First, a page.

I can tell you for a fact my users are jealous of my laptop. They thought I had a fast resume-from-standby when I was actually cold booting. I also got an extra 1-2 hours of battery life. While no one was willing to pay $250 for 80GB, they wouldn't mind even a relatively pricey $150 if they could get that performance.

It's not and never will be about getting the $/gb to match HDDs, it's about getting the $/gb to not be prohibitively expensive.


RE: Intel SSD
By ocean77 on 5/30/2010 3:57:16 AM , Rating: 2
No, actually you have it wrong. And you're being a bit rude with the "You people" sentiments...

True. People ARE buying SSD's for performance and not storage which is EXACTLY what the problem is. They are way over priced, however worth it to those who can buy them. Price per GB is an important factor when buying these unless you just want a puny drive with high performance, when in turn leads back to the problem. It only serves enthusiasts who can pay a very high premium for a small, yet fast drive. People will continue to compare price/GB as the prices come down. And that is important because these SSD's will eventually compete directly with HD's. In 2007, price/GB of SSD was about $4 to $5, but now in 2010 it is only about 1.30.

But also a lower price per GB can mean that someone willing to settle for a small ( 80GB) SSD drive can maybe afford one because they become under $100. So even though they know they can buy a giant HD, they go for the small SSD because the price per GB has fallen enough to warrant it. And while an SSD may never quite match HD's price, the price per GB may fall so low on SSD that people may just not care in the future. And when that happens, HD's will become the minority.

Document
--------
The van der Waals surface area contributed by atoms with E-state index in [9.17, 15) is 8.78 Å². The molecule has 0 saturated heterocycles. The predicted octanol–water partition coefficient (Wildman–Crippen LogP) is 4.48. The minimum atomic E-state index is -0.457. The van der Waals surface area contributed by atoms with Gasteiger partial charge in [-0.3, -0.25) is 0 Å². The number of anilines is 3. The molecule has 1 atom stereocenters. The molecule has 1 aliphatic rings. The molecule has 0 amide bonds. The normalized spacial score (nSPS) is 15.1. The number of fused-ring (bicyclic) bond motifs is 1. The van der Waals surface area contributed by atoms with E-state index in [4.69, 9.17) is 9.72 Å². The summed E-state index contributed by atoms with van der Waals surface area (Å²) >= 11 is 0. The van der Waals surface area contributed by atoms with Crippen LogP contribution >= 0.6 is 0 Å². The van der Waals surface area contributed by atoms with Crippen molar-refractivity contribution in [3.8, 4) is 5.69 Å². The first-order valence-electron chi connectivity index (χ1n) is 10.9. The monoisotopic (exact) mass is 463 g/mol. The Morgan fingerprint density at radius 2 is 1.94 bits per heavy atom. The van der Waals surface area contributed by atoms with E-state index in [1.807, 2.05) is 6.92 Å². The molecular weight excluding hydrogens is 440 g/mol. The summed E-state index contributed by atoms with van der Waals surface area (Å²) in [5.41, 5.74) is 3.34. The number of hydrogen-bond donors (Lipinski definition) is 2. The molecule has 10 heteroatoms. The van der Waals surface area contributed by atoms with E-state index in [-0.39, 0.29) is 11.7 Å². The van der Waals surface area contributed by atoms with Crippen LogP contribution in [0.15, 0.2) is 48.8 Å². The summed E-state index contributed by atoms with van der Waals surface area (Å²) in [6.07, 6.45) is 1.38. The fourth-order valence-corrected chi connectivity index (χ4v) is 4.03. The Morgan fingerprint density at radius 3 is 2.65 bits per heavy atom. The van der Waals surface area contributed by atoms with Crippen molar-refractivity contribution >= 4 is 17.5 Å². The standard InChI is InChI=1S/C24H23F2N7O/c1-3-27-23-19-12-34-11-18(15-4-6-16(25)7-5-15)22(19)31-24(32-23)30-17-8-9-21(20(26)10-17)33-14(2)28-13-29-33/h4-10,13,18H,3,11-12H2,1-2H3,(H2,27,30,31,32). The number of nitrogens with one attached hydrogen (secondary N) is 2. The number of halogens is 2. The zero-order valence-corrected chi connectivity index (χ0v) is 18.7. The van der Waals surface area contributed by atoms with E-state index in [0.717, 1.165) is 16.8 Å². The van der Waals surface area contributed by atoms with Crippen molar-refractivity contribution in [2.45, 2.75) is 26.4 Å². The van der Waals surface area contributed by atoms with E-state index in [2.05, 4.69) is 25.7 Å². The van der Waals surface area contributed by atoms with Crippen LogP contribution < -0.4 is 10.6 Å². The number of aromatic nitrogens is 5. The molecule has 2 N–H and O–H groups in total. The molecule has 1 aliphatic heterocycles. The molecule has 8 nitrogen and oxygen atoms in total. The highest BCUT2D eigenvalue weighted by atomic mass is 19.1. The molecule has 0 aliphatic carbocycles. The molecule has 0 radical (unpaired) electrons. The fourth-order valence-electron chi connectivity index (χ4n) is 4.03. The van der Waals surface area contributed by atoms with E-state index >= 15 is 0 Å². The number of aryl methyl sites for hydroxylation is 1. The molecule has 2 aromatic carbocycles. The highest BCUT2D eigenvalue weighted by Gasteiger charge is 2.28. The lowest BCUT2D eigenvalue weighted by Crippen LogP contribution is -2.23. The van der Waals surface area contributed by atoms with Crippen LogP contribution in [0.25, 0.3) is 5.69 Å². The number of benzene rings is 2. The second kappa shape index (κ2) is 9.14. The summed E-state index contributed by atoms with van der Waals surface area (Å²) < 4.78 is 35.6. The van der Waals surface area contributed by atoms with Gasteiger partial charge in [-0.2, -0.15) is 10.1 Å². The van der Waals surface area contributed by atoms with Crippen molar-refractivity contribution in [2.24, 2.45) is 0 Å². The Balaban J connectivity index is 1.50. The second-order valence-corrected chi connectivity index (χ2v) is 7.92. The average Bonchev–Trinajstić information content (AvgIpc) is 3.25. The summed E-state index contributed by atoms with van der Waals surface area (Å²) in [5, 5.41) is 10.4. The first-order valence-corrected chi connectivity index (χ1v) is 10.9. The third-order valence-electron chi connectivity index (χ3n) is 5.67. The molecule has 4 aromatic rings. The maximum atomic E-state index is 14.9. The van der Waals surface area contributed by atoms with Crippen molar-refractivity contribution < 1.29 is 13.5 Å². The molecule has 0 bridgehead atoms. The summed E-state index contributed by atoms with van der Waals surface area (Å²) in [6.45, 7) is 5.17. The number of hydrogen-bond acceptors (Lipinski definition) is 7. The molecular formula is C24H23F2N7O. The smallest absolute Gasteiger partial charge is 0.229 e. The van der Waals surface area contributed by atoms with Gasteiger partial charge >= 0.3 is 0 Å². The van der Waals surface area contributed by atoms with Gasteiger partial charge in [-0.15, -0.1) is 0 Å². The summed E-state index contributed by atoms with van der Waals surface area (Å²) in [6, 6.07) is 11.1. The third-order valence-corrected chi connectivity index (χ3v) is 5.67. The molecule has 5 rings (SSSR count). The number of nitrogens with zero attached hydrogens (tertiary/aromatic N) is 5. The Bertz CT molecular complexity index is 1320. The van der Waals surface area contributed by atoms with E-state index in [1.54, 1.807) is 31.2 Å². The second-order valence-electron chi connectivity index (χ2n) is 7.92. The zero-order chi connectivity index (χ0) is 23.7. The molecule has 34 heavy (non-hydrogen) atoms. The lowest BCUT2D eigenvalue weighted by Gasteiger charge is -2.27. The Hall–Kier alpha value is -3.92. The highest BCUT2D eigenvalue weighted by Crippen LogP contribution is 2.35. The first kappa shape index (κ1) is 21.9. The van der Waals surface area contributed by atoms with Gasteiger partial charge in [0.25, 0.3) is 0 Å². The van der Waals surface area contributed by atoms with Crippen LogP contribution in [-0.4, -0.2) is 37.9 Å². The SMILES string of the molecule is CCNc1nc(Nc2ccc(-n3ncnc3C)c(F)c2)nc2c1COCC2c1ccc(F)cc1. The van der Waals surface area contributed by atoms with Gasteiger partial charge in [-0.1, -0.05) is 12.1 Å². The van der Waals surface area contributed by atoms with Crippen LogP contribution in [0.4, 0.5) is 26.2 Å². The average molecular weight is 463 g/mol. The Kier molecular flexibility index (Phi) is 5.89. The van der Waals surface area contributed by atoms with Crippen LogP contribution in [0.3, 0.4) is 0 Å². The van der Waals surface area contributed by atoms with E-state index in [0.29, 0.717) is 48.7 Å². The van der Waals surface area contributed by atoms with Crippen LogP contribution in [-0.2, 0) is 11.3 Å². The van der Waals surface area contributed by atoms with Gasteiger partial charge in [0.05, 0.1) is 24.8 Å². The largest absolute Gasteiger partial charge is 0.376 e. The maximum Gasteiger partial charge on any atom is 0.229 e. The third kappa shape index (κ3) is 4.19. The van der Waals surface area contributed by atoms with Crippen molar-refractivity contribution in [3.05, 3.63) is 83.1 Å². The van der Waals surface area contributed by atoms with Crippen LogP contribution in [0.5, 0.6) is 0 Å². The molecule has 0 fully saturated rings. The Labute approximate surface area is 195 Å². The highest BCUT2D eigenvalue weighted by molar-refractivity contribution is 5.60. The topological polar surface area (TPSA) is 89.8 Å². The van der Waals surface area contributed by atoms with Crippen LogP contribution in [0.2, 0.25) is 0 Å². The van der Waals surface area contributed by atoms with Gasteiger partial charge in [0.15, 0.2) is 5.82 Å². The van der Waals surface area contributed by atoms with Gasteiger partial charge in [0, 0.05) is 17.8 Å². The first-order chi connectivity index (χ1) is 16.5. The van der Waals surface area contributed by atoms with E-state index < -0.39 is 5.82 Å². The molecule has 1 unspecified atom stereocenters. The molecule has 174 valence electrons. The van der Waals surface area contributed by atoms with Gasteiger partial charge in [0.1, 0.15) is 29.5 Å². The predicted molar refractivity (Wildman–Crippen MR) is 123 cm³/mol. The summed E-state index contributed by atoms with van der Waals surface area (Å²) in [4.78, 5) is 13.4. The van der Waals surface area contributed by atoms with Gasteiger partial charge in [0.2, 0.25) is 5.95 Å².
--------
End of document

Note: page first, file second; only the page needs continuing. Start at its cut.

seriously?
By Murloc on 5/19/2010 10:44:59 AM , Rating: 5
quote:
NAND chip measures just 167mm2 and can hold up to 2,000 songs, 7,000 photos or 8 hours of video

I mean, this article tells us that we will have 25 nm SSD, and you write stupid arbitrary measures like those?

if someone is able to understand what a 25 nm memory chip is, he will for sure understand what 8 GB means!

and there's no way in html to make mm2 look like mm^2?